"And if you said 'Jump in the river,', I would, because, it would probably be a good idea..."--Sinead O'Connor, "Jump in the River"
I had occasion to tell this messed-up story from my sometimes messed-up life to a co-worker today, who seems to think that teenage girls who can't wait to do it are a recent invention. I could assure her that, in fact, they were making them in the early Nineties, at least. Why? I was one of 'em. I figured of y'all might enjoy it, too. It's almost as good as the "executive ass-watching" story.
Okay. So I met my childhood best friend when we were three. We have been good friends all this time. When we were children, it was sort of a "Bart and Milhouse" friendship. I was Bart, a girl version. (This is why I use an icon of Bart in a cheerleader's uniform in my LiveJournal.) From here on in, I will nickname him "Milhouse."
Milhouse and I grew up in Daytona. He wouldn't do *anything* without a push. I was the one who pulled down a bully's swim trunks at a swim party. I was the one who thought it would be fun to hitch a wagon to two big dogs using a jump rope and bait them with hot dogs on a stick to make them run. I was the one who made him go into Shark Encounter, in the deep end of the pool, into the lake, on the roller coaster, over the bar of the swing set, on stage for the talent show. I basically came up with all the more interesting ideas and had this boy doing my bidding. Then I moved to Orlando when we were eleven, and we communicated by phone and letter most of the time.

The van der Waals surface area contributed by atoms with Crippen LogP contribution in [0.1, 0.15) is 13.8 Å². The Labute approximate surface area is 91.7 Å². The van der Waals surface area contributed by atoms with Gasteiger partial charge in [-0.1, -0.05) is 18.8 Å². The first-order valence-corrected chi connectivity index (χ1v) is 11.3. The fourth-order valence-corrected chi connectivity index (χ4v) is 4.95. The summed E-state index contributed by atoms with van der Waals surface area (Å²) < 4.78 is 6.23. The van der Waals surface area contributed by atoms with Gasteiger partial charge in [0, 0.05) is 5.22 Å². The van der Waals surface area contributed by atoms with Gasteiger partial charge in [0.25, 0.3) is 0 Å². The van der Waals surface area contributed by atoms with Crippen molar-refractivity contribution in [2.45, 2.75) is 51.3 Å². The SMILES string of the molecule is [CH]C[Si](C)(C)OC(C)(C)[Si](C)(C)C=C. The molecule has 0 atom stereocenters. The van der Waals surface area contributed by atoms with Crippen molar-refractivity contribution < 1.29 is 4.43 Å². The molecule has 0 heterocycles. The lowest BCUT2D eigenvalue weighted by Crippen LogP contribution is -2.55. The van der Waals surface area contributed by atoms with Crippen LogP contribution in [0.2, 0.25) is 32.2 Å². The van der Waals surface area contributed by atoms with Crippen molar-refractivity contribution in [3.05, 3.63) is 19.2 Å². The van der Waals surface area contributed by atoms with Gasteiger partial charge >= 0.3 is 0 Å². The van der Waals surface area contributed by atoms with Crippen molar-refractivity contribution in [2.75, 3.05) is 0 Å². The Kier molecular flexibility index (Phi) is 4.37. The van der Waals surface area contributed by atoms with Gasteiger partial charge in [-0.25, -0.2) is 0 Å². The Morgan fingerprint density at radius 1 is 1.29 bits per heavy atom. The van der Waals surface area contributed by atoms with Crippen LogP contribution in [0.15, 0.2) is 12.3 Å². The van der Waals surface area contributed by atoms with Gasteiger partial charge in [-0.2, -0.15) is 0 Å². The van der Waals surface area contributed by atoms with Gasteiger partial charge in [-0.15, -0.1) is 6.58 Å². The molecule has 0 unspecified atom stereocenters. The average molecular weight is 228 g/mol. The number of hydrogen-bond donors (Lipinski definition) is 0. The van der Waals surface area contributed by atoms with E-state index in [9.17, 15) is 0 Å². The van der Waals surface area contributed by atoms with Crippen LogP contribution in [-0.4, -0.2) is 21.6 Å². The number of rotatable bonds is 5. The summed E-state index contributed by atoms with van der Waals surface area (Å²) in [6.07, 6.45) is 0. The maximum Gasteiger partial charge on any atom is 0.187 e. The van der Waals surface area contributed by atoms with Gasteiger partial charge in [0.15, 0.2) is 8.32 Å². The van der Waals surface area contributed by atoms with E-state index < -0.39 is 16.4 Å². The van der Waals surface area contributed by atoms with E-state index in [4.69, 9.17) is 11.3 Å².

Somehow that child grew up into a very attractive 16-year-old! Just in time for us to be able to see each other again! His ears still stuck out, but his long curly hair made that irrelevant, as did his nice rear end and guitar-player biceps. He noticed that I had grown up, too. We began seeing each other. We thought we had an LDR because we were 50 miles apart. (And then I'd fall for someone in NYC, still living in Orlando. Oh, well.)
I kept wanting to go all the way with him. He kept refusing. I wondered if I was too fat or ugly. I wondered if he was gay. No, it was just he was scared, he told me. Scared of our parents, Catholic guilt, getting me pregnant, what have you. Eventually we came close, but we never did do *that*. I was continually frustrated with him, and wondering where all those boys they warned me about in youth group were at!
We eventually decided it wouldn't work. It was just a matter of my aunt being right, that two good people don't always add up to one good couple. I moved on, and so did he.
Years later, when he moved to LA and had a pregnant wife, he finally explained the real, true reason why we never did *that*.
"I would be taking off your clothes, and then I'd remember things," he said. "Like the time you made me drink that orange cleaner."
"It was a squirt, and it said right on the bottle it was non-toxic, and anyway, I had some too."
"Or the time you made me stand on the teeter-totter and I fell on my ass."
"I just wanted to see if it would work!"
"Or when we went to the snake house in the zoo and you told me to pet the snake."
"That snake wouldn't have hurt you; the handler was holding him. I petted him, too, and it was cool to find out they weren't slimy."
"Or the time..."
"Dude, what the hell is your point?"
The point was this: "When we were kids, a lot of the time you wanted me to do something really bad, and I'd get hurt. When we started dating, I decided, this is one thing that's too important to mess up, not like that little kid stuff. I thought, we're going to do this when *I* really want to, on *my* time, when *I'm* good and ready. I wanted it to be right for us both."
And all I could say was, "Shit, if I'd have known that back then, I'd have been okay if you never swam in that lake..."